An Outstanding Sociological Study of Beatlemania from the Fans’ Perspective
by Candy Leonard
Publication Date: August 26, 2014
Publisher: Arcade Publishing
The Beatles arrived in the United States on February 7, 1964, and immediately became a constant, compelling presence in fans’ lives. For the next six years, the band presented a nonstop deluge of sounds, words, images, and ideas, transforming the childhood and adolescence of millions of baby boomers.
Beatleness explains how the band became a source of emotional, intellectual, aesthetic, and spiritual nurturance in fans’ lives, creating a relationship that was historically unique. Looking at that relationship against the backdrop of the sexual revolution, the Vietnam War, political assassinations, and other events of those tumultuous years, the book examines critically the often-heard assertion that the Beatles “changed everything” and shows how—through the interplay between the group, the fans, and the culture—that change came about.
A generational memoir and cultural history based on hundreds of hours of in-depth interviews with first-generation fans, Beatleness allows readers to experience—or re-experience—what it was like to be a young person during those eventful and transformative years. Its fresh approach offers many new insights into the entire Beatle phenomenon and explains why the group still means so much to so many.
Candy Leonard prefaces Beatleness by defining what she means by that word. Of the three definitions she gives, it is the second that most applies to her book: “An emotional or spiritual state, condition, or feeling resulting from exposure to or thinking about the Beatles and their works”. What the reader gets for the next 300 absorbing pages is an understanding of those feelings and states as experienced by the first generation of young Beatles fans — those who witnessed the initial stages of the phenomenon, willingly and lovingly accepted it into their daily lives, and who were never the same afterwards.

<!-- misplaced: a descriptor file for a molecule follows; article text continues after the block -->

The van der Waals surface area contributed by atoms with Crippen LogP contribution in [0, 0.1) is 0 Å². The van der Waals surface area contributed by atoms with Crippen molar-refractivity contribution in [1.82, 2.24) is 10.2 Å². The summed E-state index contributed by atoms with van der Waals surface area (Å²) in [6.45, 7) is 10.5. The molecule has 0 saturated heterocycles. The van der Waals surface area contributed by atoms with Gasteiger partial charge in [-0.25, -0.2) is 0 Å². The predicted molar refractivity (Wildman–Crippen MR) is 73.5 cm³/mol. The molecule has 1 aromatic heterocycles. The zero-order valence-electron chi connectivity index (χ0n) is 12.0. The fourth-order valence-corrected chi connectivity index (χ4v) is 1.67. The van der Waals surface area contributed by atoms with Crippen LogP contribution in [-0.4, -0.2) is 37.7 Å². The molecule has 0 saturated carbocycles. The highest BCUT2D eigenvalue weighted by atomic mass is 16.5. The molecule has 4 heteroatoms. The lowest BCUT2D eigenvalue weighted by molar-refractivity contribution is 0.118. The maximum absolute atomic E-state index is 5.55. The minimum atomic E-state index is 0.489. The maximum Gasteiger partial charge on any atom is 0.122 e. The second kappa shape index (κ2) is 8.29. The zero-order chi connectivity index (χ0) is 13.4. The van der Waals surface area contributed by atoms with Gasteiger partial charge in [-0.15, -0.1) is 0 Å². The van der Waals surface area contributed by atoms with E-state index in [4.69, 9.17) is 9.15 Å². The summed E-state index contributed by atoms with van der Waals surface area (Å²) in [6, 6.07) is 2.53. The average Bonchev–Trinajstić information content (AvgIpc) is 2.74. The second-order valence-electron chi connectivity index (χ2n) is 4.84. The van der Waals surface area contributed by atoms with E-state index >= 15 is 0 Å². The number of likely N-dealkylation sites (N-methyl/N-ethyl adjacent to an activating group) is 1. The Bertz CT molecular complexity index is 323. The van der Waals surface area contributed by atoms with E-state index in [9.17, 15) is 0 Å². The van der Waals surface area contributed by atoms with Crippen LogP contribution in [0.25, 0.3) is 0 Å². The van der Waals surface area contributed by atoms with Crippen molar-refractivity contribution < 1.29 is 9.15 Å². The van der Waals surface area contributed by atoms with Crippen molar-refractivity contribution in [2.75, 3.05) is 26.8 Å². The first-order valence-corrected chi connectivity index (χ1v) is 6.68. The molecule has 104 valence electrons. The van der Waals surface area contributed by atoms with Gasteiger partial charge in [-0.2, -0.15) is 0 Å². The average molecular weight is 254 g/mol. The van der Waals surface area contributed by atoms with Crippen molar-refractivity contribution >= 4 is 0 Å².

A member of that first generation, and a sociologist by trade, Leonard does a terrific job of sorting through the vast amount of data she collected and presenting it in a way that makes for an entertaining and enlightening read. You will not find tales about John, Paul, George, and/or Ringo in Beatleness; it is not “laden with minutiae about the lives of the Beatles or their inner circle”; it does not offer commentary by Beatle ‘experts’. There is an endless supply of other books that ably accomplish those tasks. Instead, Leonard gives us “the perspective of people who possess authentic expertise about the Beatles’ impact — the fans”. She gathered her data through “hundreds of hours of phone and face-to-face interviews”, as well as through social media and an online questionnaire. Quotes from fans abound, many of them offering fascinating insight into the power of personality and music to sway the adolescent mind.
The author does an excellent job of setting the stage, which in this case means describing the state of the country and the world in the early Sixties. She touches upon most of the major issues of the day — the programs of Kennedy’s New Frontier, the burgeoning fight for equality for women and blacks, the Cold War, and so on — as well as what was transpiring in the literary and entertainment fields, and, of course, in the musical scene. It was a chaotic and, for many, a frightening period, with change being the watchword, and into it, and out of it, came the Beatles.